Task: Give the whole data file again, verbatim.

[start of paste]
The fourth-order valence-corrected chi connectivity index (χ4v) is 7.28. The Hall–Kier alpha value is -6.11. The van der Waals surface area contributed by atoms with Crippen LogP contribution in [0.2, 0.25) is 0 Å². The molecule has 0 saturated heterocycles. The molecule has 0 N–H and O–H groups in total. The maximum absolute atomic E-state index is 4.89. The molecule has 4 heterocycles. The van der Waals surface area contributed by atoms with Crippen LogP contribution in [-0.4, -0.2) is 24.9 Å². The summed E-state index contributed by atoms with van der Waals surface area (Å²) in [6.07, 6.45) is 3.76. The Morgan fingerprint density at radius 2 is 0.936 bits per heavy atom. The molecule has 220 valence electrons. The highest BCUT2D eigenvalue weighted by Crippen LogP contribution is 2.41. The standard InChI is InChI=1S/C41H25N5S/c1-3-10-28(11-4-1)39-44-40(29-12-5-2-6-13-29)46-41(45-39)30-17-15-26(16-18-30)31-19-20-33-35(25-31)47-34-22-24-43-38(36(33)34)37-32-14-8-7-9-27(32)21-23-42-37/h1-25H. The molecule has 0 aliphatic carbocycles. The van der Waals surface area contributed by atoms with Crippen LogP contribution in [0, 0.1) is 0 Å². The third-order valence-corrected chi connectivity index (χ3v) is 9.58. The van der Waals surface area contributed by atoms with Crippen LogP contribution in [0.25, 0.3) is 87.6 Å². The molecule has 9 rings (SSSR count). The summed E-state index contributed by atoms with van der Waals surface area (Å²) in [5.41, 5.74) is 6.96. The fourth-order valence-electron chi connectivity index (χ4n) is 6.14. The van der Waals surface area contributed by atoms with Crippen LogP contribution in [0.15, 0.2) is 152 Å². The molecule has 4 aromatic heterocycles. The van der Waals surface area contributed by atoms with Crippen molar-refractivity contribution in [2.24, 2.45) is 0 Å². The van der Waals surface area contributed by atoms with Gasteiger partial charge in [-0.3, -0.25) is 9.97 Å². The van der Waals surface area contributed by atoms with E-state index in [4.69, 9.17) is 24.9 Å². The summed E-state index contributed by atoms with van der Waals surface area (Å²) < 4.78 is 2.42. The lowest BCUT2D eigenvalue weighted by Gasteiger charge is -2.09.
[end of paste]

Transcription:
The fourth-order valence-corrected chi connectivity index (χ4v) is 7.28. The Hall–Kier alpha value is -6.11. The van der Waals surface area contributed by atoms with Crippen LogP contribution in [0.2, 0.25) is 0 Å². The molecule has 0 saturated heterocycles. The molecule has 0 N–H and O–H groups in total. The maximum absolute atomic E-state index is 4.89. The molecule has 4 heterocycles. The van der Waals surface area contributed by atoms with Crippen LogP contribution in [-0.4, -0.2) is 24.9 Å². The summed E-state index contributed by atoms with van der Waals surface area (Å²) in [6.07, 6.45) is 3.76. The Morgan fingerprint density at radius 2 is 0.936 bits per heavy atom. The molecule has 220 valence electrons. The highest BCUT2D eigenvalue weighted by Crippen LogP contribution is 2.41. The standard InChI is InChI=1S/C41H25N5S/c1-3-10-28(11-4-1)39-44-40(29-12-5-2-6-13-29)46-41(45-39)30-17-15-26(16-18-30)31-19-20-33-35(25-31)47-34-22-24-43-38(36(33)34)37-32-14-8-7-9-27(32)21-23-42-37/h1-25H. The molecule has 0 aliphatic carbocycles. The van der Waals surface area contributed by atoms with Crippen LogP contribution in [0, 0.1) is 0 Å². The third-order valence-corrected chi connectivity index (χ3v) is 9.58. The van der Waals surface area contributed by atoms with Crippen LogP contribution in [0.25, 0.3) is 87.6 Å². The molecule has 9 rings (SSSR count). The summed E-state index contributed by atoms with van der Waals surface area (Å²) in [5.41, 5.74) is 6.96. The fourth-order valence-electron chi connectivity index (χ4n) is 6.14. The van der Waals surface area contributed by atoms with Crippen LogP contribution in [0.15, 0.2) is 152 Å². The molecule has 4 aromatic heterocycles. The van der Waals surface area contributed by atoms with Crippen molar-refractivity contribution in [2.24, 2.45) is 0 Å². The van der Waals surface area contributed by atoms with Gasteiger partial charge in [-0.3, -0.25) is 9.97 Å². The van der Waals surface area contributed by atoms with E-state index in [4.69, 9.17) is 24.9 Å². The summed E-state index contributed by atoms with van der Waals surface area (Å²) < 4.78 is 2.42. The lowest BCUT2D eigenvalue weighted by Gasteiger charge is -2.09.